Our approach to Organic teas and Sustainability

We have been producing organic teas for the past few years.

This is because people have started appreciating the value and benefits of organic produce, including tea. The popularity of Matcha is increasing rapidly and many Matcha-related products can now be found all over the world. Unfortunately, however, some Matcha products available on the market are far from true Matcha products from a tea producer’s point of view. And each time we see these low quality 'Matcha' products we feel that, as a tea producer, we should introduce people to genuine Matcha products.

Another reason that we have started to produce organic tea is because of an increase in pest insect resistance. With conventional cultivation, the use of minimal amounts of pesticides is unavoidable, even if we are well aware of the best time to control pests. And insects that are resistant to pesticides also appear. This requires the use of new pesticides that leads to the further selection of resistant pests and so there is no effective conclusion to the problem. This is a frightening situation.

Because of these reasons,we are now switching to organic tea production.

We must admit that a transformation to an organic tea farm is a challenging task for us. This is because, unlike the vast majority of tea farms that use machine cropping and the semicylindrical shaping of their tea plants, our method is rather traditional as we cut back our tea plants to knee-height soon after we hand pick the spring leaves, and then let them grow naturally until the next picking season. ('Shizen jitate' - natural growing style.) This requires the highly intensive care and management of our tea plants and farm throughout the year.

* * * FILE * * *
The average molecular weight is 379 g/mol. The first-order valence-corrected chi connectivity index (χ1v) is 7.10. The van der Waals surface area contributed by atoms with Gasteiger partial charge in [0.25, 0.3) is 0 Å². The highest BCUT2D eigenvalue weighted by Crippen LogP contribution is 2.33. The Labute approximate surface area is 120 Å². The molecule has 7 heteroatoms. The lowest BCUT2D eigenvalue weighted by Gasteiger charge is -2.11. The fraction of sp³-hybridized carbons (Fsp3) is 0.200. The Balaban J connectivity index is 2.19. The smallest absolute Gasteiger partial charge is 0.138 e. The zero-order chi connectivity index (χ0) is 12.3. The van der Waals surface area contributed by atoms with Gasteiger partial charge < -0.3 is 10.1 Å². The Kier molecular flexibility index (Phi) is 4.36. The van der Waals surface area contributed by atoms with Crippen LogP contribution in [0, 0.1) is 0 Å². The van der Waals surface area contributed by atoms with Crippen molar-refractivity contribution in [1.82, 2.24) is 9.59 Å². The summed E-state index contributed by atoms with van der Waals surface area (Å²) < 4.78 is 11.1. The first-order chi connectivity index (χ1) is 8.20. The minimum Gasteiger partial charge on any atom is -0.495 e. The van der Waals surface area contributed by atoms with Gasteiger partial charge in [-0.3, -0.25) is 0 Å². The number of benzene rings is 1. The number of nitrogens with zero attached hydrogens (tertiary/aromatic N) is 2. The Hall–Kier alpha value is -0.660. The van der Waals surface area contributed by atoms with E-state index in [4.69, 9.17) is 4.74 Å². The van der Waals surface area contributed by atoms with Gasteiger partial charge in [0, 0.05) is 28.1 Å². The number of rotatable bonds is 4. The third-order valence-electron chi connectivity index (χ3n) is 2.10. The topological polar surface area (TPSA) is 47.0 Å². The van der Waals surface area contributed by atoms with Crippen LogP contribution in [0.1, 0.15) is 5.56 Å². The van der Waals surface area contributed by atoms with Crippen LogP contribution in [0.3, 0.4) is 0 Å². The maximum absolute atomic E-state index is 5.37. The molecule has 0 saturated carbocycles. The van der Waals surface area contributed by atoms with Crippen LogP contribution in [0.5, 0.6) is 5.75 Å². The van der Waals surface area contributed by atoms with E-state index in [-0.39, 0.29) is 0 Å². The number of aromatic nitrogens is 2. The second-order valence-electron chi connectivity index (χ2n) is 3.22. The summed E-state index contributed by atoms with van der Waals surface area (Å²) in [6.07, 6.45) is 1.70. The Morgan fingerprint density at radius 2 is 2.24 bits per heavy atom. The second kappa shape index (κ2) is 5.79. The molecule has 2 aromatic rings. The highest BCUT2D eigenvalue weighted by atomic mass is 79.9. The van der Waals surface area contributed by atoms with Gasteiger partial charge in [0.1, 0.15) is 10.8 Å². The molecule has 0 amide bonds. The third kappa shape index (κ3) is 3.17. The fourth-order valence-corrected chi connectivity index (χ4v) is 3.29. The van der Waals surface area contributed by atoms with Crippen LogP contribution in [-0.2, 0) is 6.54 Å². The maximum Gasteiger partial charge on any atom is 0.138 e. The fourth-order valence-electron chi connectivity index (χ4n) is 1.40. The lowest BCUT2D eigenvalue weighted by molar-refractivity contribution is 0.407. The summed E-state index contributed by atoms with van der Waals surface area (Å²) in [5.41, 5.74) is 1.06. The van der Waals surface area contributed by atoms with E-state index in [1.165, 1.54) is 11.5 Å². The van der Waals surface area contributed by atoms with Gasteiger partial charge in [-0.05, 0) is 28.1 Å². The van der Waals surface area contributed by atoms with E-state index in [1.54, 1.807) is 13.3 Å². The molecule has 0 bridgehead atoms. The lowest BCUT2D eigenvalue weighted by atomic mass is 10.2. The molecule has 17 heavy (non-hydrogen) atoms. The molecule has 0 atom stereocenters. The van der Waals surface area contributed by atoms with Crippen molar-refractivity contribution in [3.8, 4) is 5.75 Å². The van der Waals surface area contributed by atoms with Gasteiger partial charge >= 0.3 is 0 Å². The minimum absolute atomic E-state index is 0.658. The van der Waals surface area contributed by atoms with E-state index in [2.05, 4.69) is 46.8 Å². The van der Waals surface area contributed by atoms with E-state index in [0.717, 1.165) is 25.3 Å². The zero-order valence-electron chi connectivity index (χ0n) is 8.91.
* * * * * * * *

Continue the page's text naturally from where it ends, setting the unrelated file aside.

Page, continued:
Historically, certain organic fertilisers have been used among tea producers in Uji. We have been using natural fertilizer such as fish bone meal or biproducts obtained during vegetable oil extraction. It is very important for us, as a tea producer, to make tea according to the guidelines set by the 有機JAS (Japanese Agricultural Standards for Organic). However, these guidelines do not recognize some of the organic fertilizers we have used so far as approved substances. Therefore, it is a challenge for us to maintain tea production at the level we have in the past, while utilizing organic fertilizers that follow these guidelines. 

After several years of testing the new approach, we are convinced that we have found a way to turn our farms into organic ones. There, the tea trees grow healthily and with certain insects such as ladybirds and spiders that remove various pests.


And now, we are finally able to ship our organic tea. Our tea is bringing smiles to our customers.

An approach that incorporates Sustainability is becoming more important to people around the world in the way they lead their lives.We value such an approach and believe that our techniques to maintain and grow tea plants and our production process are sustainable.

For example, when the 'Honzu cultivation' method is used, the rice straw is laid on the ground after it is no longer required as a shade. Then they are eventually broken down by microorganisms into nutrients that are returned to the soil.

Branches and leaves cut off after tea picking also enrich the soil, and by-products such as oil cake and fish manure are used as fertilizers. And because matcha is a tea leaf itself, it does not leave tea leaves after drinking.

Above all, the cultivation method our ancestors developed in the 16th century and have passed on through the generations is a very sustainable way to produce our teas and the process is valued and matched with the requirement of Sustainability.
For many centuries we have lived in this farmland,

With inherited knowledge and techniques, and dedication and passion,

From past to present, and from present to the future,
We will continue to produce the best possible tea for those to whom it brings joy,

And our efforts continue…